ARL’s Service Quality Evaluation Training

aka. “Assessment Boot camp”

Here I sit with my thirty-odd pages of notes from the jam-packed 5 days of data analysis training that took place in New Orleans a couple of weeks ago; allow me to decipher the details of qualitative and quantitative methods of assessment and their application for analyzing service quality data for you.

Part One: Qualitative Data
First off, Colleen Cook was a wonderful instructor! It was clear that she had significant experience working with qualitative data, and her instruction on focus groups in particular was incredibly helpful. She gave us an opportunity to learn through participation, which for me, really helped things stick.

Some things we learned:

  • Qualitative Data: Professionals who intend to use qualitative data to inform their library planning and decision making should have a certain level of comfort with contradictions and ambiguity. We are not dealing with numbers here, we are discovering relationships and building theories.
  • Focus Group Techniques:
    • We explored and participated in a brainstorming activity and a more traditional, facilitated focus group. The two focus group techniques allowed different types of information to come to the surface. Intentional group formations illustrated how important choosing the participants in your focus group can be: it can influence what the focus group reveals.
    • Out test-topic was “What are your library’s ‘sacred cows’?” Done in two sections, we were able to create a (long) list of sacred cows, analyze them for themes, and select three overarching issues that, if dealt with proactively and directly, would result in more forward moving momentum for the libraries. We’ll be trying this exercise in my library very soon.

Day two of the qualitative data section revolved around the software tool Atlas.ti. Having recently been through the exciting process of coding LibQual+ comments and reference transaction transcripts by hand (using a homemade database), I was an instant convert to Atlas.ti. This tool is fabulous! It allows for coding on a more detailed, complex level than what I was previously able to do easily using an Access Database, and saves me quite a bit of time, since I don’t have to monkey around with building a database. (Not my favorite pastime.)

By focusing on the texts and codes, Atlas reinforces the purpose of using qualitative data: to understand relationships and build theories. Again, this is not about numbers! We don’t care, necessarily, how many comments were about e-resource access, or what percentage of respondents mentioned ILL. Our aim is to understand the perceptions of the libraries and their services, how that relates to users’ expectations of service, and if a theory relating to library service can be developed through the analysis of the data. Again, this is not for people who are not comfortable with contradictions and ambiguity, an inherent symptom of all social science research, and, well, dealing with people.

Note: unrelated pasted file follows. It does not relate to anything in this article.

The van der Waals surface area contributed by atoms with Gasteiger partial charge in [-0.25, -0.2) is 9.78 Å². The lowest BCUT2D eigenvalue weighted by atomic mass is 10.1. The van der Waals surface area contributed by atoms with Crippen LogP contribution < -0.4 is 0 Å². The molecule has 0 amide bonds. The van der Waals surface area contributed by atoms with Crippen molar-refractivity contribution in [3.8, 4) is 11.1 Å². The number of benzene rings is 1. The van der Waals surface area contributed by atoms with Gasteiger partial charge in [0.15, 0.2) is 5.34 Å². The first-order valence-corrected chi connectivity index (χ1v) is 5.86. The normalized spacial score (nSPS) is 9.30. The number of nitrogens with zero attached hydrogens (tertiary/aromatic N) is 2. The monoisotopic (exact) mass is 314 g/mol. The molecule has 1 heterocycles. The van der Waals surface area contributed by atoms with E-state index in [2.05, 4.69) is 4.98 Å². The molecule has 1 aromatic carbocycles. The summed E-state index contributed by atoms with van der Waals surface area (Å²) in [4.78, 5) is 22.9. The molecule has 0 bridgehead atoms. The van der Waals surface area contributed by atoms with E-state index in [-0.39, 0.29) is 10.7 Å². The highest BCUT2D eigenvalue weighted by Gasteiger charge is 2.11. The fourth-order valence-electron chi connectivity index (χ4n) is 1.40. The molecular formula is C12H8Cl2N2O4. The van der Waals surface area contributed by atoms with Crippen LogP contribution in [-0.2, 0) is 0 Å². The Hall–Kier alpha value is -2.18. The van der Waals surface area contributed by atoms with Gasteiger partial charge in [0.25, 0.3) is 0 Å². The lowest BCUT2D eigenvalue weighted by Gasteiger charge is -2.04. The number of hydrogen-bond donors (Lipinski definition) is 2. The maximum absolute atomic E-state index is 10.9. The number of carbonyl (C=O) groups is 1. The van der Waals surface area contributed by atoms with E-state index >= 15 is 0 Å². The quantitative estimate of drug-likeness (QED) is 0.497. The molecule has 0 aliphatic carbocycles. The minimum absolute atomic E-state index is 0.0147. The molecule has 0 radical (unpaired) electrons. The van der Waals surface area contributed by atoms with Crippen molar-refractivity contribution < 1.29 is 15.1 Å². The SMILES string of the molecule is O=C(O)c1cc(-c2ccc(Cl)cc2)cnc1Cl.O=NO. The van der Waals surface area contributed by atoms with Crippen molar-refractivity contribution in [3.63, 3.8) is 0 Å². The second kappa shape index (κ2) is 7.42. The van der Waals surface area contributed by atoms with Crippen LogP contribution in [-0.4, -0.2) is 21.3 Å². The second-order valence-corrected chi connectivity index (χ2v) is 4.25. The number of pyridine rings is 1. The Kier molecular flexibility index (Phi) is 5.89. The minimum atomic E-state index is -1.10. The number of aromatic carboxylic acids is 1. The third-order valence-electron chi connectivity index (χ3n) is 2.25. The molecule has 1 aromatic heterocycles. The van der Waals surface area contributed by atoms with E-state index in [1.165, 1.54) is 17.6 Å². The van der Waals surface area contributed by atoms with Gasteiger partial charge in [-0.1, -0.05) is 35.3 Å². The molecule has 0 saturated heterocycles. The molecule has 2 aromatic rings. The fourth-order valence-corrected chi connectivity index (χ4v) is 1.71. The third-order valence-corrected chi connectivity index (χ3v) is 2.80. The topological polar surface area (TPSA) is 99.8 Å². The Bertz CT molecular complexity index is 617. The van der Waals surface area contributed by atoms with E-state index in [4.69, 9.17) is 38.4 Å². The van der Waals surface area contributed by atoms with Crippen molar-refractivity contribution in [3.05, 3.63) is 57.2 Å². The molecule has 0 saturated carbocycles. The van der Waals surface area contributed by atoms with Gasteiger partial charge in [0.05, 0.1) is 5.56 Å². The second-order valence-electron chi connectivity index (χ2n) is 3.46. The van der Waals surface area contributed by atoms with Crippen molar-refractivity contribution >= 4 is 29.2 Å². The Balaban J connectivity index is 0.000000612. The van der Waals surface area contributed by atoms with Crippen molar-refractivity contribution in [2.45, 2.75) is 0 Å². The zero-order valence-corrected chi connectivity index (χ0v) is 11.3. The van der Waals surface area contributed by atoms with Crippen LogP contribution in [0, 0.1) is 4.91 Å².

Part Two: Quantitative Data
Statistics. Oy. This is what we had all been fearing the first two days. Bruce Thompson is an amazingly adept teacher, with a casual sense of humor and mannerisms that remind me of my father – a high school math teacher. These guys wear Levi’s and cowboy boots to the office, enjoy life fully, and understand how to maintain that delicate balance of humor and learning in a classroom. Bruce easily gained our respect and confidence, helped along by the fact that we were presented with two large “containers of knowledge” ( read: textbooks) filled by the man himself With Bruce’s guidance, we marked the particularly tricky sections with helpful hints like “this is a one martini concept.” He was right.

After participating in this course, one thing I am now certain of is that schools of library science should always always always offer a course on statistics. (While I’m making recommendations about what library schools should teach, grant writing is a must. And, if we’re really going for it, everyone should take a course on assessment!) We were able to approach statistics in a very practical manner, rooted firmly in concepts. We did not learn formulas or compute equations. It was a simple format: step one: learn a concept, step two: make SPSS do the work. This was fabulous; very practical, and very empowering. I understood what we were talking about, and developed some confidence that I would be able to run these formulas on my own someday, and understand what they mean.